[Rick Seaney is the CEO and cofounder of FareCompare, and columnist for Investopedia. The views expressed by columnists are those of the author and do not necessarily reflect the views of Investopedia.]
You’ve got your ticket, printed out the boarding pass and weighed your suitcase to avoid that expensive overweight fee. Great, everything is covered. Wait. Did you remember to check out these four travel warnings? It could save lot of time, money and heartache.
1. Weather Warnings
Yes, this is an obvious one; we should all check weather reports so we know what to wear (and pack). But don’t wait until the day before you’ll fly particularly if you’ll be traveling to a Caribbean destination. Instead, check for storms at the National Hurricane Center and the National Oceanic and Atmospheric Administration ahead of time so you can make other arrangements if need be – before everyone else tries to do the same thing and the airline runs out of available seats.
Airlines are usually good about waiving change fees in such cases, but the sooner you decide to make changes, the better. Note: The Atlantic hurricane season runs June 1 to November 30; the Pacific season for cyclones typically starts a little earlier (May 15) and also ends at the end of November. In most years, there is nothing to worry about, just something to keep in the back of your mind. And if there is, see: Weather Waivers: Your Bad-Weather Airfare Escape Clause.
2. Crime Warnings
Many nations have official websites that deal with such things as passports and where to find embassies/consulates around the world; a lot of these government sites also includes warnings about crime and other difficulties travelers may encounter.
The U.S. State Department’s travel section has some particularly useful stuff. First of all, there’s a warning map: Red is for “do not travel,” while orange means “reconsider travel.” If you must go to a potentially dangerous place, the site offers tips to help you stay out of harm’s way. Another must-read is the country-by-country section that talks about specific crimes or scams visitors may encounter in a particular region (many European capitals are full of pickpockets) and common sense things all of us can do to protect ourselves.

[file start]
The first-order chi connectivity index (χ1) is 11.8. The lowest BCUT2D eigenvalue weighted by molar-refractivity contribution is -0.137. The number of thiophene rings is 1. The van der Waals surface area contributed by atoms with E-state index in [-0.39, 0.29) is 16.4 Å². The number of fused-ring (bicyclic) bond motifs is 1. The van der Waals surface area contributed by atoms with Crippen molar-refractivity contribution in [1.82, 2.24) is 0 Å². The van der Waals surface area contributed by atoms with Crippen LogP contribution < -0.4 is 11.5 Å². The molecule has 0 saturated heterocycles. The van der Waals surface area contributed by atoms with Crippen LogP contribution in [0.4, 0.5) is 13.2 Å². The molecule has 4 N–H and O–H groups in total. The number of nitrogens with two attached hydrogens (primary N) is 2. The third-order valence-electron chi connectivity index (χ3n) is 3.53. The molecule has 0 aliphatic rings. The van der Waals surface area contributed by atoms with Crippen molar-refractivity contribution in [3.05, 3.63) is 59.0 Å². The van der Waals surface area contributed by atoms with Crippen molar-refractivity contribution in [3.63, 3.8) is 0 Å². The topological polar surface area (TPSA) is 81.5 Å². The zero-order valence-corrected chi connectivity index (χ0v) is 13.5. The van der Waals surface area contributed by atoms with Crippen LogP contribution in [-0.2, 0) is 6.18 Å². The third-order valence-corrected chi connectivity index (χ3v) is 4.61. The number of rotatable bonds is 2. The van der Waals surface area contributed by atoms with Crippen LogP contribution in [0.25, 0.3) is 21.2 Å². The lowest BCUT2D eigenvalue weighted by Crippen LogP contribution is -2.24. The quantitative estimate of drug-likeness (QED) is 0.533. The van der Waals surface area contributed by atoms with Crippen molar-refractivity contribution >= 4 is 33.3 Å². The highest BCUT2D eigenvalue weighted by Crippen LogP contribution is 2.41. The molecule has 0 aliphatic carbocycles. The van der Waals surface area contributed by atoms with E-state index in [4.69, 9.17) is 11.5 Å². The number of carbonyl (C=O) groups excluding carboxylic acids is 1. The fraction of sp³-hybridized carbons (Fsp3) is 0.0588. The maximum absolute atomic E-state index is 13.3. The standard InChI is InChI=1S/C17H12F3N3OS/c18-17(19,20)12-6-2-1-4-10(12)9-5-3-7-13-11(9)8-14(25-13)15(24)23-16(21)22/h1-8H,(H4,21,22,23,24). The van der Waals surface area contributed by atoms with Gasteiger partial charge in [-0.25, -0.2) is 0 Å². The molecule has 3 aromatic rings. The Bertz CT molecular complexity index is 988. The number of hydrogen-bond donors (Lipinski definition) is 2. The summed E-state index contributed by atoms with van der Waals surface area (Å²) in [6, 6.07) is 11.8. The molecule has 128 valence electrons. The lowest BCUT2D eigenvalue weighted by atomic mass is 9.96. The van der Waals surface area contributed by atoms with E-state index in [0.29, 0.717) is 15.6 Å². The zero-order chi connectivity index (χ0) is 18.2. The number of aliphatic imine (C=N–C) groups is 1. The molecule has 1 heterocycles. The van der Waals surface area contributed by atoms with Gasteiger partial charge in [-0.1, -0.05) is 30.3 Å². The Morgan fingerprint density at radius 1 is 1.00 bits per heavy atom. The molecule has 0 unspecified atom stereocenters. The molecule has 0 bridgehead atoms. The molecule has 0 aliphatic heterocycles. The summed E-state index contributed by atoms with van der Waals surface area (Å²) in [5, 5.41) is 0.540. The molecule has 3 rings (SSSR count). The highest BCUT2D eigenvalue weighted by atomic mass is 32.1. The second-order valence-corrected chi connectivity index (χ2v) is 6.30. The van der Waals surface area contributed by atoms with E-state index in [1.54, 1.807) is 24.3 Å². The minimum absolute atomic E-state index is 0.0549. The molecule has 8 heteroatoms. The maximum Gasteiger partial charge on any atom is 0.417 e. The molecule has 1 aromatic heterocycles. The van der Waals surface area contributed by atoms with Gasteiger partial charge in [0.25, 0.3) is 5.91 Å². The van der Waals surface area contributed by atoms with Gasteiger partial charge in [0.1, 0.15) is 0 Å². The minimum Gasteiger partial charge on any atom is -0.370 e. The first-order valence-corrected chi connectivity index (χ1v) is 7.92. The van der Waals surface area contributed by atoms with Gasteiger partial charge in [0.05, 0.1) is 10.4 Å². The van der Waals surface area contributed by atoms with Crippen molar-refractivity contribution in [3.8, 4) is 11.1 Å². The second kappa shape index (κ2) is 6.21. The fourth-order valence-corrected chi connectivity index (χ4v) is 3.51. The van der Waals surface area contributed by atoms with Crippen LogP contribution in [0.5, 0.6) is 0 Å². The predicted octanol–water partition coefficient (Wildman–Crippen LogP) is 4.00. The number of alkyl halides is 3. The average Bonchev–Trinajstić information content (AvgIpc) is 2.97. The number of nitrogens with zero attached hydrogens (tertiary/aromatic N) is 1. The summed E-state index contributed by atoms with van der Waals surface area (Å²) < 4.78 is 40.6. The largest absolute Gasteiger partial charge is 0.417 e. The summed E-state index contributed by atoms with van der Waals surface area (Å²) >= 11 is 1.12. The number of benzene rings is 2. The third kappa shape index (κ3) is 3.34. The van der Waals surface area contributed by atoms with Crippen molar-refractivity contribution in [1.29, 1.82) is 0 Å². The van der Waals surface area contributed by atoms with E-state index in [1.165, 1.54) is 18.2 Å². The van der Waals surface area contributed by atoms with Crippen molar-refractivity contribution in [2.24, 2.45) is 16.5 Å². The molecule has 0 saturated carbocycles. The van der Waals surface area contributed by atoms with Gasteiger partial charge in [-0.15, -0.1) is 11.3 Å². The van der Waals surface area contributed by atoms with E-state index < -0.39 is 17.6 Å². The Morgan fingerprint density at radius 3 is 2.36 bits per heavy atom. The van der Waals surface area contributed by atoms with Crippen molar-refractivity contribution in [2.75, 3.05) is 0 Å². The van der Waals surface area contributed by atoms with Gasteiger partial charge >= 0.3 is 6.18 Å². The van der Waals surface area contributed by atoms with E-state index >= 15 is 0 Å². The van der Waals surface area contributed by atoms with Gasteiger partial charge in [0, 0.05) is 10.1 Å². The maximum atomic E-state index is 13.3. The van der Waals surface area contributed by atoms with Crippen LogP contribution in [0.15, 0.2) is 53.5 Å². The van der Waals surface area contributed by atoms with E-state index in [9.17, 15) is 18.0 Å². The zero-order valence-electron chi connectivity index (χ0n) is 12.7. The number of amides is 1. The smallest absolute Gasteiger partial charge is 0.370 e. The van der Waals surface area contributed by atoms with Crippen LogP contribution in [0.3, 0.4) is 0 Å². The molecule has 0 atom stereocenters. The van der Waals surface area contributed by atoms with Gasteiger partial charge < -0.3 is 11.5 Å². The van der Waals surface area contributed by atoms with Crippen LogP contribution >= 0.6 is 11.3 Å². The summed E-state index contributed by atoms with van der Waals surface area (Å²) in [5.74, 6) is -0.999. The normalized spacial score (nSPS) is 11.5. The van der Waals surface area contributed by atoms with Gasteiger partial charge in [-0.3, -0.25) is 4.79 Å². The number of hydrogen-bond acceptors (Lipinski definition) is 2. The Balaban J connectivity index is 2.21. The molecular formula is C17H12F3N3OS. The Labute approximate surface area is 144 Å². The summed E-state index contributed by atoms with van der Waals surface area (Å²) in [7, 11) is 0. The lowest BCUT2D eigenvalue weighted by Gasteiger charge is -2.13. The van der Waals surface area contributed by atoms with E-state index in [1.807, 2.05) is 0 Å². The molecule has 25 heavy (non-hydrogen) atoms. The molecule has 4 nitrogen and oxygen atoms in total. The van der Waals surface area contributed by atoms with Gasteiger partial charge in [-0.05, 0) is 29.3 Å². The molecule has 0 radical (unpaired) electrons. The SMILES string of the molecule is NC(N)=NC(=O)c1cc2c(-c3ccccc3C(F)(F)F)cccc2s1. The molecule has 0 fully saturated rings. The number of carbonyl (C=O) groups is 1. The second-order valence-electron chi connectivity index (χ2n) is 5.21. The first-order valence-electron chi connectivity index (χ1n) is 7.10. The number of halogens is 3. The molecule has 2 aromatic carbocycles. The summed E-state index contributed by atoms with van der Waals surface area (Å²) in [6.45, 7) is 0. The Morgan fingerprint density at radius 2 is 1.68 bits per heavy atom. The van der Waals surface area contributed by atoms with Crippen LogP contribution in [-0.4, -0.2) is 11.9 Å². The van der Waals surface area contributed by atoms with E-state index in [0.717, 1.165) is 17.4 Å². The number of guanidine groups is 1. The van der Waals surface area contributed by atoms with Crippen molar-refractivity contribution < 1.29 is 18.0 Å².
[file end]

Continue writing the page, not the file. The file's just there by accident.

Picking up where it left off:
3. Health Warnings
Most of us study up on the special attractions and natural wonders of countries we plan to visit but how many of us seek out health information? Go to the Centers for Disease Control and Prevention website and look for the Travelers’ Health section to see which countries are currently experiencing malaria or rabies outbreaks, and which islands are coping with ongoing threats from the Zika virus.
The good news is the CDC provides a wealth of useful information on how to protect yourself from such things, including specific precautions to take and where to find medical clinics where away from home.
4. Airline Warnings
If you haven’t already done so, check to be certain your airline has your contact information so they can email or text in the event of delays or cancellations. You might be surprised at how disruptive a smallish summer lightning storm can be (or maybe not; I’m looking at you, Dallas flyers).
Winter storms can be terrible, too, of course, but so can unexpected events like erupting volcanoes. In April 2010, for example, Iceland’s Eyjafjallajökull blew and spewed so much ash that 20 European nations had to close their air space. All in all, some 10 million travelers around the world were affected. Bottom line: Check with the airline from time to time to see what’s new, and don’t let airline emails go directly to trash.
And that goes for all these warnings: Make the effort to check before you leave home.